- Moreover, he was the main negotiator who sealed the alliance with France during the war and the Treaty of Paris in 1783.
- JOHN ADAMS
- Along with Franklin, John Adams served in the Committee of Five and negotiated for the Treaty of Paris.
- In 1788, after diplomatic roles, Adams became Washington’s Vice President for two terms. In 1797, he was elected as the second U.S. President.
- SAMUEL ADAMS
- Cousin of John Adams, Sons of Liberty leader, Samuel Adams most likely planned the 1773 Boston Tea Party.
- In 1775, the attempted arrest of Adams might have sparked the Battles of Lexington and Concord. After the war, he served as Governor of Massachusetts.
- THOMAS JEFFERSON
- Virginian lawyer Thomas Jefferson primarily drafted the Declaration of Independence in 1776 and wrote the phrase that “all men are created equal”. His clause on the state of slavery was deleted in the final draft of the declaration.
- He served as Washington’s Secretary of State. In 1801, he was elected as the third President of the United States.
- JAMES MADISON
- Also from Virginia, Madison (who participated in the 1787 Constitutional Convention) drafted the U.S. Constitution that stipulated the division of federal power into three branches. Known as the Father of the Constitution, Madison co-authored the Federalist Papers.
- In 1808, he served as the fourth President of the United States after serving as Jefferson’s Secretary of State.
- Other prominent figures included: John Jay, a lawyer and diplomat who also negotiated for the Treaty of Paris and served as the first Chief Justice of the Supreme Court; John Hancock, who served as the President of the Continental Congress; Thomas Paine, author of the influential Common Sense; Paul Revere, member of the Sons of Liberty known for his midnight ride; and Patrick Henry, a Patriot known for his Give me liberty or give me death speech.
Other Influential Figures of the Revolution
Thomas Paine’s Common Sense
- Born in England in 1737, Thomas Paine was a school teacher and pamphleteer. He was a known supporter of American independence and published a 47-page pamphlet in 1776 titled ‘Common Sense’. Initially, the influential pamphlet was published anonymously.
Key features of Common Sense?
- America should be independent of Britain, as the mother colony only cared for its own profit and not the interests of the colonists.
- He urged readers that independence should be immediate, as tensions between the American colonies and Britain were out of control. He pointed out that, as a young nation, America had little to lose in the event of war.
- Paine believed that monarchies, as a form of government, violated nature and religion. He emphasised that all people are born equal, so no family or person was better than another.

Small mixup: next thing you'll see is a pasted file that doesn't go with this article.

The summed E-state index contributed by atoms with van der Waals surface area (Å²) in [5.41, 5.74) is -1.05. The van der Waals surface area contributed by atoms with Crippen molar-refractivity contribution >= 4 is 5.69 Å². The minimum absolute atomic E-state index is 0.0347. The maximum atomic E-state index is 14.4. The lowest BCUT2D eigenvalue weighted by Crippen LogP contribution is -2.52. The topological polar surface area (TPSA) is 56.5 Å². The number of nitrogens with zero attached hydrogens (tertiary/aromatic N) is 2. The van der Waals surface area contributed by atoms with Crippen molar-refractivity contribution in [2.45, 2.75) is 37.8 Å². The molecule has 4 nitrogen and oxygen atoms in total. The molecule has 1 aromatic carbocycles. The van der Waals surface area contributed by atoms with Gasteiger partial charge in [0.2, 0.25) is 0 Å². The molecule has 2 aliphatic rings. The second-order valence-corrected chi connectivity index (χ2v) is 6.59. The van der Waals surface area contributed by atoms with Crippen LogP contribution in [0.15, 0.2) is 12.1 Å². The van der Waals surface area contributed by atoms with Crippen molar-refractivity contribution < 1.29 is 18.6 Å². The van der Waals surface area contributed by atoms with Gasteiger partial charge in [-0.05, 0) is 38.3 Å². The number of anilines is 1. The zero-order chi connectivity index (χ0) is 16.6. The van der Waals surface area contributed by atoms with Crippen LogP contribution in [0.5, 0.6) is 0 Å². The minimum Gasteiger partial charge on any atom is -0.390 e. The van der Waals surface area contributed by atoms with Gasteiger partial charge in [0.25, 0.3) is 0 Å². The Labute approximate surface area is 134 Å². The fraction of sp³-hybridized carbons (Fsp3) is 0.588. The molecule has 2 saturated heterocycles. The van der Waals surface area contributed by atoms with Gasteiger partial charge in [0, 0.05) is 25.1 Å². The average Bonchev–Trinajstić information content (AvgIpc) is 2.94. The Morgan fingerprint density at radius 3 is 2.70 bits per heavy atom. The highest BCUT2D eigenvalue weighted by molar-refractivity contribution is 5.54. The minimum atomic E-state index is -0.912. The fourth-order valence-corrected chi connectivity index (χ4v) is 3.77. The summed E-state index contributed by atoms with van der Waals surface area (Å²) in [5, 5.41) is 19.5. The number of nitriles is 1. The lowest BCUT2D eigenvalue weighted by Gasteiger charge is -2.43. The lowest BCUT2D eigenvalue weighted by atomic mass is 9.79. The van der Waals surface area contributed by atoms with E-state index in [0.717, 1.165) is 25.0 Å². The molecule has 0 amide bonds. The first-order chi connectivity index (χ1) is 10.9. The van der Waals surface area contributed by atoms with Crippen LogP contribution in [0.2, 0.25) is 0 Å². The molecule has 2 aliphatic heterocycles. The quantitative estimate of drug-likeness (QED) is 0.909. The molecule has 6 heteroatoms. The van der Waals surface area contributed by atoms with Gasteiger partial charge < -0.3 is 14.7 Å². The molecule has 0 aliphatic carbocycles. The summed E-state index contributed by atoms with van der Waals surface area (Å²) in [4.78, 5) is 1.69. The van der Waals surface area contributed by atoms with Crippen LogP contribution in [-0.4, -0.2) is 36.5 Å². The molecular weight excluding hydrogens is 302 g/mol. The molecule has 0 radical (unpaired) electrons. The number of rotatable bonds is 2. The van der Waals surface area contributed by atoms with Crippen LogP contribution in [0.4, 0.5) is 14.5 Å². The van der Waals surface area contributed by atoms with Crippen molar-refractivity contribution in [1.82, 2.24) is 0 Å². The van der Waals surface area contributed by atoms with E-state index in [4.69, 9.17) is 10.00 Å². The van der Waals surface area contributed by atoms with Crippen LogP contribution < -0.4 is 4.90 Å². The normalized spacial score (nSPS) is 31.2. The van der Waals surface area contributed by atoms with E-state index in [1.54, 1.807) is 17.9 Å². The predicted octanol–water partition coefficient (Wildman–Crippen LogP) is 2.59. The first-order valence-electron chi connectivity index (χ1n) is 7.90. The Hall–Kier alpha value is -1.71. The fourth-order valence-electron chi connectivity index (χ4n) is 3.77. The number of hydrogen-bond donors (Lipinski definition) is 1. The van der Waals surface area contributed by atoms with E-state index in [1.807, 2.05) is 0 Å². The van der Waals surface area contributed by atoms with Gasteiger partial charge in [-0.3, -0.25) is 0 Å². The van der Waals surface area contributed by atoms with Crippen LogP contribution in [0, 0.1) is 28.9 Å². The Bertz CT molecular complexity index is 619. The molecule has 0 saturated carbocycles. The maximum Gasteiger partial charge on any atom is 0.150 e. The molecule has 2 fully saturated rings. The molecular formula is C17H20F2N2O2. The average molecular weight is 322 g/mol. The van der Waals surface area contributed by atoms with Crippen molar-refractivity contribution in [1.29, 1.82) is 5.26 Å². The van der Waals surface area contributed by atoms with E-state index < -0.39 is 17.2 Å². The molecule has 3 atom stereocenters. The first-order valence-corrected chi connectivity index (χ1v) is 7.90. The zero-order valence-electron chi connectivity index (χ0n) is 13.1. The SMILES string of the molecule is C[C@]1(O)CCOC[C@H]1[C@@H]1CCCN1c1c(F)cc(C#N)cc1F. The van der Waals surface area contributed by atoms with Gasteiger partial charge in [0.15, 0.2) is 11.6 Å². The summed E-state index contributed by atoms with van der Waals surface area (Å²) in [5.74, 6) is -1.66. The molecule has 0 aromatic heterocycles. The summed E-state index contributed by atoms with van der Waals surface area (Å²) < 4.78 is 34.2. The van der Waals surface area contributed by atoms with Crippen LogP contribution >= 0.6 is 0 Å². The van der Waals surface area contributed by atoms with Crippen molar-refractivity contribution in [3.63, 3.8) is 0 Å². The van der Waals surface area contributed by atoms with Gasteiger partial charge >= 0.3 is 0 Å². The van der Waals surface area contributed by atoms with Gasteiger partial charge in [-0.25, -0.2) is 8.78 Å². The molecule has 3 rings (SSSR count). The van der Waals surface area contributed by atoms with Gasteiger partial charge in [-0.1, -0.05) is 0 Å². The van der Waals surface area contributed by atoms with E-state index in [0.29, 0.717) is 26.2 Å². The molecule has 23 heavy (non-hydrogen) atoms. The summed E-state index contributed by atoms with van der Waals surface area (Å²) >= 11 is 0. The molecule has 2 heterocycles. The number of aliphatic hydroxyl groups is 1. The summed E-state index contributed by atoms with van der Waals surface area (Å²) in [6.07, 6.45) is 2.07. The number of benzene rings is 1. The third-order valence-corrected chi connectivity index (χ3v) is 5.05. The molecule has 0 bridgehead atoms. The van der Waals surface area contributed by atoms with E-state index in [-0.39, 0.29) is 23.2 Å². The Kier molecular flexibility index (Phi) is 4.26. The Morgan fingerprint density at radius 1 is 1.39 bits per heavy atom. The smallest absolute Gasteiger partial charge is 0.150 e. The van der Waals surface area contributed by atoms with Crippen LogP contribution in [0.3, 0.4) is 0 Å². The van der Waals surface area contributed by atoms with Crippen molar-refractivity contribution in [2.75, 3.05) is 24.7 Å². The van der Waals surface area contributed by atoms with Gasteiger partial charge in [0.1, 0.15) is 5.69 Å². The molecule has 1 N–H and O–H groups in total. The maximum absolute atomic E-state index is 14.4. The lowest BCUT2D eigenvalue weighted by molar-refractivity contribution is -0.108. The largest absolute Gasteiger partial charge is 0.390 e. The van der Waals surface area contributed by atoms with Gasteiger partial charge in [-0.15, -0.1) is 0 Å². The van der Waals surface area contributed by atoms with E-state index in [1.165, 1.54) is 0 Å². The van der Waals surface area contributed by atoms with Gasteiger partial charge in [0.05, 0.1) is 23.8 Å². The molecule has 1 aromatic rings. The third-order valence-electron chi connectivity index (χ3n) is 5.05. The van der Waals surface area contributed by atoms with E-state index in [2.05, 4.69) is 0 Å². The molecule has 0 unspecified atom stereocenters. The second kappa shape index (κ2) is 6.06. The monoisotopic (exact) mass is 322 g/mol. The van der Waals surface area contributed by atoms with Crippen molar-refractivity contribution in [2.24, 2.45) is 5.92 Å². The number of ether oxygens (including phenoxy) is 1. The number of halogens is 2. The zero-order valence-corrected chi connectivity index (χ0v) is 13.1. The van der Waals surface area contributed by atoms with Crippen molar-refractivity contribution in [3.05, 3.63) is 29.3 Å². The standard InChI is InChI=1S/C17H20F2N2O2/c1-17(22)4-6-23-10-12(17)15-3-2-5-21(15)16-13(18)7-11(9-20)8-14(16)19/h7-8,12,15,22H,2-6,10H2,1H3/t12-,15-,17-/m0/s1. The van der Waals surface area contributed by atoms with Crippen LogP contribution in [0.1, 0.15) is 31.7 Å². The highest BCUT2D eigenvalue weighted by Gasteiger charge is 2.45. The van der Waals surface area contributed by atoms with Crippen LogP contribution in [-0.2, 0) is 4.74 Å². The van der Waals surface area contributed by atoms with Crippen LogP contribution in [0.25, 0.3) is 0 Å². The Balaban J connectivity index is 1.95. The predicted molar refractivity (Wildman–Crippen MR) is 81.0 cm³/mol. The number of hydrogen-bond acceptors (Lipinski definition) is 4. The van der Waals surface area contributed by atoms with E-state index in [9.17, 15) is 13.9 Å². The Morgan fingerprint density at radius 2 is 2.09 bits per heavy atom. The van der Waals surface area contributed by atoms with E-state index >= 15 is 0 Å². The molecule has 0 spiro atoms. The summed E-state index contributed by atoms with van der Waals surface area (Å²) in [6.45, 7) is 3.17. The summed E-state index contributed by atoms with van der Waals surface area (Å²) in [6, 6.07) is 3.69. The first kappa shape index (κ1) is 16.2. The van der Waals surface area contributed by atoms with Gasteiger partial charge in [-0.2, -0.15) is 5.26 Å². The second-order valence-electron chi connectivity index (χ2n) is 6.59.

- He also emphasised the great possibility of bringing America to open trade and better international relations by becoming independent of Britain.
- He discussed how American trade should no longer be limited by British laws, thus, opening up to more trading partners like Spain and France. America would also no longer be stuck in the middle of wars between Britain and its rivals.
- In the first year of publication, about 25 editions of Common Sense were legally printed. Given the relatively small population of 4 million, about 150,000 copies were sold, which made it a colonial bestseller. Months later, Thomas Jefferson, one of the authors of the Declaration of Independence, used the pamphlet as a template and source of ideas.
- The establishment of a democratic federal government was also part of Paine’s Common Sense. He stated the power of the people to elect its leaders (President and members of Congress). The only structure that was not part of Paine’s original plan was the judicial body and the Constitution.
- Paine’s publication was a success, partly due to the fact that he wrote in plain language that enabled many people to understand it.
- Scholars regard Common Sense as the publication that sparked the fight for colonial independence.
Abigail Adams and other women in the war
- Some historians suggest that there should be Founding Mothers. These include women who were significantly influential over the course of the Revolutionary War.
- Wife of Massachusetts delegate John Adams, Abigail reminded her husband in Philadelphia to remember the ladies. She particularly wrote in a letter: “...remember the ladies, and be more generous and favorable to them than your ancestors. Do not put such unlimited power into the hands of the Husbands...”
- Mary Ludwig Hays, commonly known as Molly Pitcher, earned fame at the Battle of Monmouth in 1778. Initially, she was tasked to bring soldiers water, but she ended up replacing her husband in the artillery.
- Margaret Corbin, wife of another artillery man, became the first American female to receive a lifetime pension after the Revolutionary War. She fought at Fort Washington in 1776.
- Phillis Wheatley became the first female and first African American woman to be published. She wrote poetry about patriotism and human virtues. Commander of the Continental Army, George Washington even read Wheatley’s personal poem in 1776. By 1778, she gained freedom upon the death of her master.